Each migration is different, just as each website can have unique issues. By planning thoroughly, we can assess the complexity of the migration. We may potentially recommend moving the website section by section rather than all at once.

For example, you may want to migrate to a new domain name, but also redesign your entire site structure. While you are there, you may want to switch hosting providers too. This is complex, and not the recommended approach. Make changes one step at a time, monitor the effects, and then continue.

Content quality:

What is the quality of your existing site content? Can it be repurposed for the new site? Is it still relevant to the services offered? Can it be repurposed in some way? These are all necessary questions to consider when it comes to SEO migrations.

If a new server move is also on the cards as part of your migration, we will make sure everything is in place and you have everything you need to change your DNS settings.

Redirects:

Redirects are where the majority of migrations go wrong, which is why planning is so important at this stage. Redirect everything (provided it is relevant). If content is being copied over to the new site, redirects are straightforward with 1:1 redirecting.

However, any blogs or content pieces not being copied will still need to point somewhere. We look at where redirects can still be made, and if any services no longer exist, then we 410 those pages where possible.

Previous Site migrations:

This stems from redirects. Some sites have been redirected before, or had redirects implemented when content has been removed or updated. These all need to be taken into account.

Older URLs that used to point to the current site will also need to be redirected to the new site. Otherwise, you can end up with a list of redirect chains where a page redirects 3 or more times until it gets to its final destination.

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The three areas of migration

Rather than looking at the migration as one project, it is far simpler to break it down into three stages:

  • Technical
  • On-site
  • Post migration

Technical

As well as creating redirects, you’ll need to consider that format that you need them to be in as different servers will accept the information in different ways. While you are doing this, also look to update and canonical tags that exist, any hreflang tags sitting on the site, the internal links, image alt tags and anything in between.

On Page

Are there any content changes that need to be made? Perhaps there was a lot of duplicate content on the old site that can be redirected to a single page on the new site. Is any content being removed and, if so, has the impact of that removal been considered?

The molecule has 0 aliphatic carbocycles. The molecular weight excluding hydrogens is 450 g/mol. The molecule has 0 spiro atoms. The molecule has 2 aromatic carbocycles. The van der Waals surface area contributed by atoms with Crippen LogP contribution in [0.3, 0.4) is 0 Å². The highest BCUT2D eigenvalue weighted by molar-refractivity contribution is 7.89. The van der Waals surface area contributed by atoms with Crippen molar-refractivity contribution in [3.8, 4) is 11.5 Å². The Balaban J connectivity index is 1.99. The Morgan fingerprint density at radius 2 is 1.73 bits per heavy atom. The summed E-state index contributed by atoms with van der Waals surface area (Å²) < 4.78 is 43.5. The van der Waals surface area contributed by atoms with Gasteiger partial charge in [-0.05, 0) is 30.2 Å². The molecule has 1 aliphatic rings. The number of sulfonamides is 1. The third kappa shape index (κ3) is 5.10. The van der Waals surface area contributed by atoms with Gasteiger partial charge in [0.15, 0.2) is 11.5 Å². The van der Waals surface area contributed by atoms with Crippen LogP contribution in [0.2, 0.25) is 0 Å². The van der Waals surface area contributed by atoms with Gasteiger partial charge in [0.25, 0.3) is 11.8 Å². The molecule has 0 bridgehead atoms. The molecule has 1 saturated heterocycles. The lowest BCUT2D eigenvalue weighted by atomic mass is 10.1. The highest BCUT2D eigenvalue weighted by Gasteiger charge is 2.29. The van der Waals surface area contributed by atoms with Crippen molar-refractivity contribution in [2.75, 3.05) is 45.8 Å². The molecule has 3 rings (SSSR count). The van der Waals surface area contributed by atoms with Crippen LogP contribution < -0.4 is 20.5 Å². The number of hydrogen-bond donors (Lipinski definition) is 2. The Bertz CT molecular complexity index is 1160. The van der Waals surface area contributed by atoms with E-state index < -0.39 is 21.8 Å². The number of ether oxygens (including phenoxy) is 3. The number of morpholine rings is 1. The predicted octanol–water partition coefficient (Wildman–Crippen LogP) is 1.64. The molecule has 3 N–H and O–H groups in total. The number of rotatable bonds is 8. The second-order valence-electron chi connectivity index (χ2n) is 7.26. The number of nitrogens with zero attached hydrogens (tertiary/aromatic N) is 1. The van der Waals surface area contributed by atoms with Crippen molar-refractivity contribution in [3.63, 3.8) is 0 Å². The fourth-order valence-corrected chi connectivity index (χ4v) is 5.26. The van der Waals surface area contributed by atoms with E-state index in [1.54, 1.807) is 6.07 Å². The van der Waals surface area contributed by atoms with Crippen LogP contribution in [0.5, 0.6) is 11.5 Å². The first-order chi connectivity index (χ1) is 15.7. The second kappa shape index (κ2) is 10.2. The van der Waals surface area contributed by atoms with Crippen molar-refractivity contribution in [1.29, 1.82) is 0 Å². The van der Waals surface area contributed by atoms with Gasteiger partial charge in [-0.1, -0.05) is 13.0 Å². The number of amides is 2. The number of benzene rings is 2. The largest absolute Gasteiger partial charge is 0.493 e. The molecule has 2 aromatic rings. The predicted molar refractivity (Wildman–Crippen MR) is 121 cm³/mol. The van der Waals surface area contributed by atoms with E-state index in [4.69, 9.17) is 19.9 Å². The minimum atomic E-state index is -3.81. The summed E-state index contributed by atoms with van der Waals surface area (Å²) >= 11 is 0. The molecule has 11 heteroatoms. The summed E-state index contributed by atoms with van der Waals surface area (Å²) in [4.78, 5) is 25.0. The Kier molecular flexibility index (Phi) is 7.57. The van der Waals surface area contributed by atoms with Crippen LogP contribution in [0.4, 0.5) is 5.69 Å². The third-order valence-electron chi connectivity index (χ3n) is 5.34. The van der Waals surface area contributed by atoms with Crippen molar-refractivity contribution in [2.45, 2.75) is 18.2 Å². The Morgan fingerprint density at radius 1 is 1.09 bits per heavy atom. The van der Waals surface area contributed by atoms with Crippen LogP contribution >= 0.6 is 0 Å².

Meta titles and meta descriptions may need to be addressed as well. We would never recommend overhauling every single one during a migration, but we would recommend creating any for pages that don’t have them as well as amending any brand changes that may be required.

Post Migration

Once your migration is complete, monitor everything. Monitor server logs, the deindexation of the old site and index of the new one using Google Search Console. Keep an eye on Google Analytics and monitor organic traffic to make sure that it is growing as expected.

Finally, run a redirect report to confirm they are all functioning as expected and no redirect loops or chains have appeared.

Are you considering a website migration? Contact us today to speak to a friendly member of our digital marketing team and find out how we can help.

Website Migration FAQs

What are the long-term effects of a poor migration process?

A poor migration process can result in a multitude of errors, with varying consequences. Technical errors that occur can mean that search engines aren’t able to index your pages or content effectively, which can result in loss of rankings. In worst case scenarios, you can end up losing your xml sitemap, which means that it will take much longer for crawlers to index your site.

In any scenario, the outcome is usually lost rank, which can take time and expense to fix. In the worst-case scenario, a poor migration can have serious implications for revenue.

We know that industry jargon can sometimes be tricky to understand. For the ultimate list of A-Z industry terms, check out our Digital Marketing Glossary.